Session: 114. Hemoglobinopathies, Excluding Thalassemia: Clinical and Epidemiological: Poster I
Hematology Disease Topics & Pathways:
Research, Translational Research, Clinical Research, health outcomes research, pediatric, Study Population, Human
Current clinical guidelines are insufficient as they ignore pediatric disease until the development of late signs like proteinuria or large drops in eGFR have occurred5. A major limitation in the assessment of kidney disease in children with SCD is the incomplete understanding of disease progression and the lack of suitable biomarkers to discriminate health and disease. Serum creatinine based eGFR is the most common biomarker of kidney function but is poorly validated and relatively insensitive in SCD patients due low muscle mass and hyperfiltration6.
Point of care ultrasound (POCUS) offers a non-invasive alternative to blood based biomarkers. POCUS has proven clinical utility in decreasing primary and secondary stroke7. Additionally, POCUS technology now offers compact, cartless systems, with tablet and smartphone compatibility, multiprobe functionality in a single probe and an economical price point (<3000$)8.
Therefore, the goals of this study were two-fold. 1) Determine the feasibility of renal assessment using compact POCUS in children with SCD in a clinical setting. 2) Establish normative values for possible compact POCUS biomarkers that could supplement existing biomarkers of kidney disease in SCD.
Studies were performed with informed consent under an IRB approved protocol. 18 patients with SCD were recruited during their routine clinical visit to undergo a 10-20 minute ultrasound examination. All POCUS exams were performed in supine position, on the right kidney by an experienced imaging researcher (AB, +10 years).
Images were acquired with a Butterfly IQ+ (Burlington, MA, USA) system and an Apple Smartphone (Cupertino, CA, USA). The abdominal preset and B-mode imaging was used to determine the long axis renal length and echogenicity of the renal/liver parenchyma. The cardiac preset, pulsed Doppler mode was used to determine the peak systolic velocity (PSV), end diastolic velocity (EDV) and resistive index (RI = (PSV-EDV)/PSV) of the main right renal artery.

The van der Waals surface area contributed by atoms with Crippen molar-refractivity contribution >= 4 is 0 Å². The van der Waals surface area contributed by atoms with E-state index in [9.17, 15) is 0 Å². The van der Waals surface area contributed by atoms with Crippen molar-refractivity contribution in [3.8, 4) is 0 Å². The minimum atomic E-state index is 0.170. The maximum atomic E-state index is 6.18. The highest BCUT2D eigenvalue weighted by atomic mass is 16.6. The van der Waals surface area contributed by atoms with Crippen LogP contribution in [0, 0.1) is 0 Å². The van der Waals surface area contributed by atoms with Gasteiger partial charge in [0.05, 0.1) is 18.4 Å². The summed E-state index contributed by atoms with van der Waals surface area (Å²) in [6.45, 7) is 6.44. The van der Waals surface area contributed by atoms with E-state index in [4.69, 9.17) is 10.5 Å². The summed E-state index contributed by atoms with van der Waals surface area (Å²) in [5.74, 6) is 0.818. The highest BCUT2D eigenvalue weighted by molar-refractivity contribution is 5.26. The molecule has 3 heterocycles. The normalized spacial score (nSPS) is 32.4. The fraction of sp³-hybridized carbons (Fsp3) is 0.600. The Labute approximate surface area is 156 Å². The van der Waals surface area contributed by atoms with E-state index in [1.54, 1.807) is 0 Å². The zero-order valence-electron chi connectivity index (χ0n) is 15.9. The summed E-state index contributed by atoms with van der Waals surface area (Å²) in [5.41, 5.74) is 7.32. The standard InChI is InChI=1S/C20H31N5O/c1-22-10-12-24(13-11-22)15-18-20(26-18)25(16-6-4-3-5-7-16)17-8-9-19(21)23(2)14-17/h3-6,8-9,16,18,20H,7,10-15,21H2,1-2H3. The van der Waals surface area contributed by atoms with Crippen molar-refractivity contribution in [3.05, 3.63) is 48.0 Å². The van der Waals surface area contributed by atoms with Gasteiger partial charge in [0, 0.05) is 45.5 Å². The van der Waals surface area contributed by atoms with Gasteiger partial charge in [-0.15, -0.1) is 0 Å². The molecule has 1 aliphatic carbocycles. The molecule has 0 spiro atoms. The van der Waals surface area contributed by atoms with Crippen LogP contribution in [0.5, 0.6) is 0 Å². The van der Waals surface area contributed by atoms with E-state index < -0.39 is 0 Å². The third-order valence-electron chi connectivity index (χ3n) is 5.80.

Images were saved to a cloud based, HIPPA protected database, downloaded to a local workstation and processed using custom MATLAB scripts. An angle correction of 1/cos(60°) was applied to the uncorrected velocity values.
Renal length and serum creatinine was measured in 18 patients with SCD (3 HbSC, 15 HbSS) and pulsed Doppler estimates were obtained in 14 of 18 subjects (hemoglobin 9.9±2.3,12 male). The average renal length was 8.7±1.3 cms and serum creatinine was 0.69±0.16 and showed a statistically significant increase with respect to age (Figure 1). The average angle corrected main renal artery PSV was 74.5±64.4 cm/s and RI was 0.49±0.33 and both decreased with respect to age (Figure 1). The average echogenicity ratio between kidney and liver parenchyma was 0.64±0.14 and was uncorrelated with age.
This work demonstrates that high quality structural and hemodynamic images can be acquired with low cost, compact POCUS in a clinical setting. The age dependent increase in serum creatinine9 and kidney length10 were in good agreement with prior cart-based sonography work in healthy children. Conversely, the age dependent drop in main renal artery PSV and RI was in opposition to work in healthy children that showed no change11 or an increase with age12.
The clinical significance of abnormally elevated velocity in young children with SCD and its impact on the development of sickle nephropathy should be studied in more detail. Future work comparing cross-sectional and longitudinal variability in compact POCUS and physiologic biomarkers of kidney function in both pediatric and adult subjects with and without SCD is ongoing.
References: 1) Guasch et al. 2006 2) Powars et al. 2005 3) Aygun et al. 2011 4) Mcpherson et al. 2011 5)Liem et al. 2019 6) Asnani et al. 2013 7) Adams et al. 2005 8) Lee et al. 2020 9) Liu et al 2019 10) Rosenbaum et al. 1984 11) Grunert et al. 1990 12) Deeg et al. 2003 13) Cutajar et al. 2010
Disclosures: No relevant conflicts of interest to declare.
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